Bad things happen to good people. Good things happen to bad people.
Things happen to people.
Actually, things happen and people exist. Those people (meaning you and me) make up stories to understand and conceptualize the things that happen.
I have a somewhat radical view of these stories. It’s not original and it’s not all that weird once you think about it but most people don’t think about it much so it’s outside of the mainstream. My view is that:
- Humans create stories about reality.
- Those stories about reality have almost no relationship to reality. (It’s not like they haven’t ever met but they really don’t know each other.)
- Humans live based on those stories rather than reality.
One of the many powerful corollaries to this idea is that changing the stories you tell yourself will change the way you interact with reality. Note that I didn’t say you can change reality. You can’t do that. But people don’t live in reality, they live in a story about reality.
(By the way, if you think you live in reality with out any filters, think again. If you use language you filter reality. Boom. Mic drop. Count it. )
I think its a good idea to note that these stories we create are almost all told to an uncritical audience of one inside the echo-y theater of our own heads. They are rarely written down, re-written, edited, checked for errors and almost never read by anyone else.
In other words, they are not very good stories and they are not really heard. This is why journalling can be so valuable, by the way. Journalling gets the unexamined stories that we’ve been performing in the cramped black box theater of our heads out into the world where we can see the flaws.
These stories we tell ourselves are the ancestors of campfire stories and novels and Netflix series and they have the same elements. Aristotle identified the 7 essential elements of storytelling as:
Today let’s just look at character and plot. Clearly, the main character in whatever story you tell yourself is you. You are almost always the hero in your own story. Why not? (If you’re consistently the villain you should probably seek professional help or at least try to be nicer.)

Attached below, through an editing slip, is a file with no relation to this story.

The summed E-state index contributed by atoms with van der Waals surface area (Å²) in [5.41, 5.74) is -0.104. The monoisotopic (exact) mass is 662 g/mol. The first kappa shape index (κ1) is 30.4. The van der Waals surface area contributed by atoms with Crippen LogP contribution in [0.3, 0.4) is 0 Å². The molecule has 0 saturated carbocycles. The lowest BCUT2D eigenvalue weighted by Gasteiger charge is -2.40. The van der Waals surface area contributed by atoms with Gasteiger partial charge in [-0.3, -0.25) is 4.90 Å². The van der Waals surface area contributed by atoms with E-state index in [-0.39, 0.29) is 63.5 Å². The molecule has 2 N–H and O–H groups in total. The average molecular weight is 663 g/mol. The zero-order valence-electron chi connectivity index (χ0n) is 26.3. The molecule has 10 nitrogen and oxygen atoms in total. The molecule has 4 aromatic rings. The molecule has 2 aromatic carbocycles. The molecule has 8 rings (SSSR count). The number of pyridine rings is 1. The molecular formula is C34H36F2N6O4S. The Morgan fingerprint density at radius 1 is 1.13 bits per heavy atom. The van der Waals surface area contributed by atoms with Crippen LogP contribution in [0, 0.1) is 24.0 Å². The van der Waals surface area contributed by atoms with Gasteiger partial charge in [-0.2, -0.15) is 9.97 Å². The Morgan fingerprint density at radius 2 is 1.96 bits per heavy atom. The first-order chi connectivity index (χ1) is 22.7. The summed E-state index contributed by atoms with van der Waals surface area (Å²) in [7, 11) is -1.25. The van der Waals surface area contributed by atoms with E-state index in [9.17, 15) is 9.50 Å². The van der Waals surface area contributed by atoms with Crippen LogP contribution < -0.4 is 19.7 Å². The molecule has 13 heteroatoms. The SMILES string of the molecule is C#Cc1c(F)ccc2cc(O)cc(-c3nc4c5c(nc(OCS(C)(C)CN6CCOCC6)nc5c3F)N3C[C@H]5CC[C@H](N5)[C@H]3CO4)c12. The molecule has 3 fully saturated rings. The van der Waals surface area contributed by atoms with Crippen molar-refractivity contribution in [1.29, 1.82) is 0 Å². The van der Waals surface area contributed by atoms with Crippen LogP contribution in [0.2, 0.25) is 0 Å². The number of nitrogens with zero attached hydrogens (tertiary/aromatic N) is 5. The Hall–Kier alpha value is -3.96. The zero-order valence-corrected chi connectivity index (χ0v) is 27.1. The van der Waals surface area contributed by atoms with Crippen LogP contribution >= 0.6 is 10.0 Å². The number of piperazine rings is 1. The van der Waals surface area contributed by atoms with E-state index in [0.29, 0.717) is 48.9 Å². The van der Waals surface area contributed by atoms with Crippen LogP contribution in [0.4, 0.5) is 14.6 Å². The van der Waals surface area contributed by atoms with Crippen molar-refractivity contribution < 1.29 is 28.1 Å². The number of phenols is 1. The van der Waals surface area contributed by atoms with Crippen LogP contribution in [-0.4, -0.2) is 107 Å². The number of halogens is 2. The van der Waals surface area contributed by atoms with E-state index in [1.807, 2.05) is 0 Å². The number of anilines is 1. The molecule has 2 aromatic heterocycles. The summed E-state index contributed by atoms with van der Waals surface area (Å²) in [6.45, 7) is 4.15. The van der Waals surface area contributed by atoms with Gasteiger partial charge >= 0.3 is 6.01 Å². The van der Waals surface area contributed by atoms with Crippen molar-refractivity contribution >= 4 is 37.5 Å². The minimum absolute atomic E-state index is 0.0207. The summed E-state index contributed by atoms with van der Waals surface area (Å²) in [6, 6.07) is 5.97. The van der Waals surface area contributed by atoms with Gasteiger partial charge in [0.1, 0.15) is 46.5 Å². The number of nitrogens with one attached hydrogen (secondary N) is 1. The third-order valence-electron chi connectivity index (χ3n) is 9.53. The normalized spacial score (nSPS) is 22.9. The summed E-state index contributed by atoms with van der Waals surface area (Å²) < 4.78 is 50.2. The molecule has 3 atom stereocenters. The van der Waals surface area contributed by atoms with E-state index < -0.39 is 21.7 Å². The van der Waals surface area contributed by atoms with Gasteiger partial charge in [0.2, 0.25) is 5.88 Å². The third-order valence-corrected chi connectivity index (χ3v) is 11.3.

Plot is key and there’s one aspect of plot that I want to focus on right now. Stories have a beginning, middle and an end. In the stories we tell ourselves we usually see ourselves at the end. Whatever happened led to this (whatever this is).
It’s really valuable to notice that when we define the end of a story we define the kind of story it is. Comedies end with the good guys winning in some unexpected way. Adventures end with the good guys winning and the bad guys defeated. Romantic comedies end with a kiss. Romances end with a wedding. Tragedies end with death or defeat. If you can be conscious about how you see the story of your life you can change the context into which the main character (yeah, that’s you, congratulations!) is living. Is the crisis that just happened the tragic end of the story or a challenge in the middle of it? Did your romance end when you got married and now you’re halfway through a screwball comedy or a modern version of Ethan Frome?**
Or maybe this is just the beginning of a new tale. This is, in fact, what I would recommend. Start writing a new story today. Today is the first day of the rest of your life (cue opening credits). Beginnings have power. The hero (yep, still you, casting hasn’t found anyone who can do the job better) has lessons to learn and is imbued with unlimited potential. Your next step is the first on the magical yellow brick road. Everything that has come before is just prologue. That horrible thing that just happened? That was the inciting incident. The event that started this new story. The past is nothing but old stories filled with lessons learned that will help you climb the next mountain, win the final kiss and get the last laugh.
And how about those other elements that Aristotle identified? If you start to look at the story that you tell yourself about life and reality as it’s happening to you and as you think about your past and your future, I’m sure you can see how changing the theme or accentuating certain bits of dialogue or changing the setting would change the meaning of the story.
*Honestly, I don’t know what Aristotle means by melody. I have some research to do. In the meantime, let’s pretend that he meant the soundtrack of your life. Is it composed by John Williams or Danny Elfman? Maybe Pharrell Williams is what you’re bopping your head to as you watch your life unfold in front of your eyes. (That sounds happy!)
**If you haven’t read it, don’t. I read it in high school and I still haven’t recovered. Makes Anna Karenina look like a rom-com.